On appeal from the Superior Court of New Jersey, Law Division, Mercer County, Docket No. L-0236-98.
NOT FOR PUBLICATION WITHOUT THE APPROVAL OF THE APPELLATE DIVISION
Before Judges Cuff, Lisa and Simonelli.
This appeal involves a claim by plaintiff Jennifer J. Besler (Jennifer) that she suffered emotional distress from an eating disorder and amenorrhea*fn1 she developed as a result of the actions of her high school basketball coach, defendant Daniel Hussong (Hussong), during her senior year basketball season in 1995-96. A jury found Hussong liable for negligence, reckless infliction of emotional distress, and extreme and outrageous conduct; and found defendants Board of Education of West Windsor-Plainsboro Regional School District (Board), Ray J. Bandlow (Bandlow), the district's former superintendent, and Michael Carr (Carr), the former principal of West Windsor-Plainsboro High School (WWPHS), liable for negligent supervision of Hussong, for breach of their parens patriae role, and for their failure to have in place well-publicized, effective, and informal and formal complaint structures.
The jury also found Jennifer proved she sustained a permanent loss of a bodily function consisting of emotional distress resulting from amenorrhea, and awarded her $3 million in damages, which it reduced by 51% (to $1.47 million), finding she failed to mitigate her damages. The jury allocated damages as follows: the Board %50; Carr 20%; Hussong 15%; and Bandlow 15%.
The jury rejected Jennifer's claim she sustained a permanent loss of a bodily function consisting of emotional distress resulting from an eating disorder; her intentional infliction of emotional distress and punitive damages claims against Hussong; her claim the Board, Bandlow and Carr intended Hussong's conduct; and her claim the Board, Bandlow and Carr violated the child abuse reporting statute. The jury also rejected Jennifer's claims against Hussong's wife, defendant Lori Hussong (Lori).*fn2
Defendants' cross-appeal concerns a claim by Jennifer's father, plaintiff Philip A. Besler (Philip), that the Board violated his right to free speech when he tried to address Hussong's conduct at a Board meeting. Finding Philip proved his claim, the jury awarded him $100,000. The trial judge later awarded him $45,850 in prejudgment interest.
Jennifer, Philip and defendants filed motions for directed verdicts at the close of all evidence. R. 4:40-1. The trial judge reserved decision and submitted the case to the jury. After trial, the judge granted defendants' motion for a directed verdict as to Jennifer's eating disorder and amenorrhea claims, finding she failed to prove she suffered a permanent loss of a bodily function, as required by N.J.S.A. 59:9-2(d); vacated Jennifer's damage award; and dismissed Jennifer's intentional infliction of emotional distress claim against Hussong.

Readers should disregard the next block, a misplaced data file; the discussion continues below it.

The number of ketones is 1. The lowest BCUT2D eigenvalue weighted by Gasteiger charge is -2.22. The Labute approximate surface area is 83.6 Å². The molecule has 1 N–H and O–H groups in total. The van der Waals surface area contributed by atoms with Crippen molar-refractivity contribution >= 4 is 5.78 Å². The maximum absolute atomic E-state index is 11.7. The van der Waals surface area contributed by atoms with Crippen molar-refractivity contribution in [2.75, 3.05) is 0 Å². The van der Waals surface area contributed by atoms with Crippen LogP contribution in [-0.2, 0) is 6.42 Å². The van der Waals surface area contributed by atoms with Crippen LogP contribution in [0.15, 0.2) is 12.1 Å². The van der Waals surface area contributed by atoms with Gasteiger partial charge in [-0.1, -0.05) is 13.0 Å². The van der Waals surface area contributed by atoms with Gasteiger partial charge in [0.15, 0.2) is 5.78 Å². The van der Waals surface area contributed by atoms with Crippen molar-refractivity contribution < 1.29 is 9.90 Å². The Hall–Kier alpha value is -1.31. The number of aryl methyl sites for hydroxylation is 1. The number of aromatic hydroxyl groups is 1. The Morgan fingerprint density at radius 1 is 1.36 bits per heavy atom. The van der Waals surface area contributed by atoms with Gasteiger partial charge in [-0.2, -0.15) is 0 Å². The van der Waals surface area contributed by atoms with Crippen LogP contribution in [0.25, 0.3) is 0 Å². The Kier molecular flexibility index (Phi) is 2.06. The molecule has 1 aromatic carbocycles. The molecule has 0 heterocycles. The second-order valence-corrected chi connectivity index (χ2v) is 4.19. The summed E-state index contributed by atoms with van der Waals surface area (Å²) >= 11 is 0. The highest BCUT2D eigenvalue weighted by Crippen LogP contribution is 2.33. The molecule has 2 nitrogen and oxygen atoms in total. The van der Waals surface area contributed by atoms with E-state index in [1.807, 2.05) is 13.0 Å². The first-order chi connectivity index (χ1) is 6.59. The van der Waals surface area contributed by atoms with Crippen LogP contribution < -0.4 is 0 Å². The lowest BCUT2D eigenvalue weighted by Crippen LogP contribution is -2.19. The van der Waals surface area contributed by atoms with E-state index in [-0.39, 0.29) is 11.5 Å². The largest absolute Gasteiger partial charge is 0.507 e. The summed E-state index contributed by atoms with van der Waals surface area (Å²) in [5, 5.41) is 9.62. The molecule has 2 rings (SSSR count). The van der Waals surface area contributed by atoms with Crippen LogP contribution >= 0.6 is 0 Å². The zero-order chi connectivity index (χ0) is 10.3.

The judge also denied defendants' motions for a directed verdict and/or remittitur and judgment n.o.v. against Philip;*fn3 and modified Philip's damages award from $100,000 to $170,561 and his prejudgment interest award from $45,850 to $78,202 to reflect the adverse tax consequences of receiving both his jury and prejudgment interest awards in one-time lump sums. The judge also awarded Philip $307,410 for attorney's fees and costs.
We affirm the judge's rulings as to Jennifer; and the denial of summary judgment, a directed verdict and judgment n.o.v. as to Philip. We reverse the modification of the damage award.
We do not address the following arguments raised for the first time:
(1) Jennifer's arguments the mitigation jury instruction was error, and the mitigation verdict was against the weight of the evidence; and (2) defendants' arguments the verdict cannot be reinstated because of erroneous jury instructions, and the judge erred by failing to overturn the jury's award to Philip. R. 2:6-2; R. 2:5-4; Nieder v. Royal Indem. Ins. Co., 62 N.J. 229, 234 (1973) (citing Reynolds Offset Co. v. Summer, 58 N.J. Super. 542, 548 (App. Div. 1959), certif. denied, 31 N.J. 554 (1960)). We also do not address defendants' argument Philip's award was against the weight of the evidence because they never filed a motion for a new trial on this issue.
We limit our review to whether the trial judge improperly granted a directed verdict on Jennifer's eating disorder and amenorrhea, and intentional infliction of emotional distress claims; whether Jennifer's willful misconduct claim is subject to the Tort Claims Act (TCA); and whether the judge's award to Philip of tax-offset damages was inappropriate.